Reports say Banca Monte Dei Paschi has Failed to Find Private Backers, Clock Ticking on the Bank

If there wasn’t fresh money coming in quickly, it would run out of cash at a faster pace than previously forecast, the third biggest Italian lender warned on Wednesday and hence time is running out for the bank.

Its 10.6 billion euro ($11.5 billion) liquidity position could last for 11 months, Monte dei Paschi had previously said. However, this would happen in four months’ time, it said on Wednesday.

Its situation has deteriorated since political instability increased in Italy at the start of December even though the oldest bank in the world has been struggling for a long time. Shares were suspended on Wednesday afternoon after falling more than 10 percent.

Debt-to-equity swap, stock offering and disposal of soured loans are the three ways that the bank has been looking to raise capital.

Monte dei Paschi remains far from achieving its aim of gathering 5 billion euros even though on Tuesday, the bank raised 500 million euros in a voluntary debt-to-equity offer. According to a Reuters report which cited sources, finding a an anchor investor which is willing to put money in its privately funded rescue plan has been difficult for the troubled Italian lender and it has been unable to secure such an anchor investor.

The report added that Italy’s third-largest bank had hoped that 1 billion euros to its cash call would be committed to by a Qatari sovereign wealth fund. However this appeared to have fallen through on Wednesday afternoon. And with less than 24 hours before the offer ends, there is dwindling interest from the wider investment community I a potential knock-on effect of being unable to attract an anchor investor.

Investors became more reluctant to contribute to the planned recapitalization process with unexpected changes in the Italian government.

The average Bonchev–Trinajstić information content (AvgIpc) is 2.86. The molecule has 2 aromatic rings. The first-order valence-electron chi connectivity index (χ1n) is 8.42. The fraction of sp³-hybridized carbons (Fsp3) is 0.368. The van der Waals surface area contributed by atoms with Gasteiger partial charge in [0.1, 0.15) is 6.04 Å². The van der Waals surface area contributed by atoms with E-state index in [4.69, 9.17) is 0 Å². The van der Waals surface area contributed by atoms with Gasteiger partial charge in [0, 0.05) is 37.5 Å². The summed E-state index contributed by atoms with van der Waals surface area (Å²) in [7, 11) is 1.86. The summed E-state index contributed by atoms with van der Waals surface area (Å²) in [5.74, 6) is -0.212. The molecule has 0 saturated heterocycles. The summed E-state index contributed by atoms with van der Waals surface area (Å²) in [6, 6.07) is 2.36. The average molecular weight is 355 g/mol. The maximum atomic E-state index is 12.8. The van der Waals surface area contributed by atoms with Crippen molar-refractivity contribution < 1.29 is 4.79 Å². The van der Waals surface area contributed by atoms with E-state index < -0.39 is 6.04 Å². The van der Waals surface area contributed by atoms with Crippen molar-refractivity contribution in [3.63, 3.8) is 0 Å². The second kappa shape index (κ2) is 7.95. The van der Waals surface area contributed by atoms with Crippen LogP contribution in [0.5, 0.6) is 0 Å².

And therefore it is becoming more likely that there would be a state intervention. Retail investors will feel little or no pain at all from a potential state intervention, the Italian economy minister, Pier Carlos Padoan, said on Wednesday.

The government’s intention to borrow up to 20 billion euros ($20.8 billion) to support the country’s weak banking system was approved by the Italian lower house of parliament on Wednesday.

“There will be a compromise. It will probably drive a coach and horses through the bank reconstruction protocol which the EU (European Union) has in place but that’s going to be the political reality of this. The bank of Monte dei Paschi di Siena will be rescued by the Italian state and there will be some sort of form of words which allows everyone to save face in Brussels,” Richard Lewis, head of global equities at Fidelity, told CNBC on Wednesday.

However, at a critical time in Italian politics, state intervention could also spur further anti-euro sentiment among Italian voters. Snap elections are expected to be called at some point in 2017 and the country is currently being governed by an interim team.

Calls to deal with the large level of non-performing loans in its banking system since the financial crisis have been repeatedly made to the Italian authorities by international authorities.

The current issues affecting Monte dei Paschi could destabilize the wider Italian banking system and this is the major concern.

(Adapted from CNBC)

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